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Behind the Henry Lehmann Gallery Campus 

Behind the Henry Lehmann Gallery

It takes one medium-sized room, a few involved teachers, and a handful of aspiring students for the Henry Lehmann Gallery to come to life.

Amongst those students is Ashley Lebeau-Palmer, the director of the gallery, and she’s more than enthusiastic to talk about this project that’s quite unknown to the vast majority of the Vanier student population.

Named after a late yet praised Vanier teacher, who passed away in 2009, the gallery has been around ever since 2007, more or less.

“The gallery is a place for students to exhibit their work in a professional setting,” Lebeau-Palmer says. Not only so, but it’s a concept unique to Vanier College—no other school provides students with such an opportunity.

Any type of artwork can be featured—from drawing and paintings to photographs and even videos, as the room is also equipped with a projector. However, not everyone can apply.

“To submit a project, you have to be in the [Communications] program at Vanier,” Lebeau-Palmer explains. “Students submit an application with some of their work, to show its quality, as well as their idea. At the end of the semester, we look over the applications, and choose the shows for the next semester.” This semester, the gallery takes applications up until December 4th.

Indeed, everything is planned a semester ahead, which means that all projects showcased in Fall 2015 were picked at the end of the Winter 2015 semester.

Regular shows, which last three weeks, usually exhibit one student’s artwork exclusively. Often times, students even get paid when they get their own show.

The Henry Lehmann gallery however also provides an opportunity for a selection of students working on their portfolio. The Portfolio course at Vanier lets students work on their own artwork and focus on one particular project—the gallery gives them the chance to display it to the student community.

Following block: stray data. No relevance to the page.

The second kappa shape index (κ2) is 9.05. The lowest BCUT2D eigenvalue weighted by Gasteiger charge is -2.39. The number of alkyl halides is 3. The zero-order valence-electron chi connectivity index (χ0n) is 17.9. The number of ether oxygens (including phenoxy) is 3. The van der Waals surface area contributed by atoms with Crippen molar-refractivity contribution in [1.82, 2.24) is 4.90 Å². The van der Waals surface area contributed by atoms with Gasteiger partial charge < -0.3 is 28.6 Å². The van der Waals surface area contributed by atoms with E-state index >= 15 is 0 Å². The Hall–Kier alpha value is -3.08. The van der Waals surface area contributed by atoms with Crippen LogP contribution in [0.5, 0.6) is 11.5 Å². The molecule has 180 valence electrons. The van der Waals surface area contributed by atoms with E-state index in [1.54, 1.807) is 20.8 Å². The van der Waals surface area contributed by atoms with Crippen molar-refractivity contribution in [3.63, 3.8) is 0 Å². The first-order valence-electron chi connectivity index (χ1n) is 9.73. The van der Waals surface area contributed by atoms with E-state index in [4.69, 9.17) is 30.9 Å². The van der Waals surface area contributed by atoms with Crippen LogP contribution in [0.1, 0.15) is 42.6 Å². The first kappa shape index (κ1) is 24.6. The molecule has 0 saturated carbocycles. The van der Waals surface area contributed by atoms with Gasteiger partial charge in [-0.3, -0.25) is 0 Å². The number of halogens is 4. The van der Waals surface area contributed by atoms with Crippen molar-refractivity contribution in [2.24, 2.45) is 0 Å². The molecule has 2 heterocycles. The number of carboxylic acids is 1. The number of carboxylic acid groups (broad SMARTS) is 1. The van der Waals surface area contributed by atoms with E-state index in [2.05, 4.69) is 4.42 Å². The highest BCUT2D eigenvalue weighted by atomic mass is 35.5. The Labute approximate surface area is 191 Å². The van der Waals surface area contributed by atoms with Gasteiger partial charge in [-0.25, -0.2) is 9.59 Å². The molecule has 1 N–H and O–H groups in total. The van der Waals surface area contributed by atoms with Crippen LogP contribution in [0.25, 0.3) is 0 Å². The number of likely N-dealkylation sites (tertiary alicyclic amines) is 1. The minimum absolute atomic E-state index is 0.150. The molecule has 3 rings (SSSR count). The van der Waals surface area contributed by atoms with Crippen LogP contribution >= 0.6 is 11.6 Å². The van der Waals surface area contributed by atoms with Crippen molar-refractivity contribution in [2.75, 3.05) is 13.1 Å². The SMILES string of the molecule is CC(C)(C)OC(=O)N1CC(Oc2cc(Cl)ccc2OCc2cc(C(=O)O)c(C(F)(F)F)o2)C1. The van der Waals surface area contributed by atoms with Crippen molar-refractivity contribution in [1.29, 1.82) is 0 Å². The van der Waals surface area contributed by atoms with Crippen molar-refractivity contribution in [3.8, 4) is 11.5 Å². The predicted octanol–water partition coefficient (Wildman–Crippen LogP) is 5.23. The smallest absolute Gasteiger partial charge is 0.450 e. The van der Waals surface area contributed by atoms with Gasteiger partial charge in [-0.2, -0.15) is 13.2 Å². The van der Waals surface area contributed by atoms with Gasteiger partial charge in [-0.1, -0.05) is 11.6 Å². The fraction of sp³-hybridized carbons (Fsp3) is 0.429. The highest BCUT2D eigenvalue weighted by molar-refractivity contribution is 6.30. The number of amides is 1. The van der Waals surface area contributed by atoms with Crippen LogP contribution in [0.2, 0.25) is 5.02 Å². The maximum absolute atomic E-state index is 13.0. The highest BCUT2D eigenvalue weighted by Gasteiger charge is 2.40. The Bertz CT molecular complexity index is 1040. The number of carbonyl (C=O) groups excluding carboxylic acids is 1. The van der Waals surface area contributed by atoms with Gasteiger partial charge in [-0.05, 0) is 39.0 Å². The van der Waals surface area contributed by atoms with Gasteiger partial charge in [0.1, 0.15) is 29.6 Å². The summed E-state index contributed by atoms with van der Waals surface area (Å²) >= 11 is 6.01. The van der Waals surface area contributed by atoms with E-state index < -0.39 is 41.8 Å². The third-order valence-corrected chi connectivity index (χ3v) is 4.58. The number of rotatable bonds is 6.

“Portfolio shows usually last a week,” Lebeau-Palmer says. Many students have their work up during a portfolio show—up to five different artworks can be shown, each coming with the artist’s statement that goes along with it.

Unlike regular shows, these shows take a little more time to schedule. “Regular shows are scheduled a semester in advance, but we still don’t know which students will have their portfolios up in the gallery a semester before,” the director explains. In other words, the time slots are scheduled for each portfolio show, but it then falls on the teachers, during the semester, to pick the students that will have the chance to exhibit their work in the gallery.

From November 18th until November 20th, for instance, students Sabrina Iacono, Aaron Asuncion, Wendy-Alexina Vancol, Brooke Brimo, and Ranee-Inez Henegan-Comeau, from teacher Keith Orkusz’s class, took part in one of those portfolio shows, and each had their work put up in the gallery. The media ranged from comic books, to traditional drawing, to video.

When asked about what she’d tell Vanier students about the gallery, Lebeau-Palmer shrugs bashfully. “Come to the shows!” she exclaims with a laugh. “Just walk in, if the door’s open; the gallery is there for you to come in and take a look at everything.”

“It’s a way to see what your fellow students have been working on,” she continues. “Many of these students have spent hundreds of hours working on those projects… and hundreds of dollars, too!”

Despite the lack of advertising on the gallery, Lebeau-Palmer is eager for students to come take a look at the gallery’s exhibitions. “We have opening and closing shows, where the artists are here to answer questions on their work, on Wednesdays at Universal Break,” she says with a smile.

The gallery’s last show this semester is currently on display, and features the work of Henri Venne’s portfolio class.

Photo and Article By: Sarah Boumedda

Originally Published: December 2015

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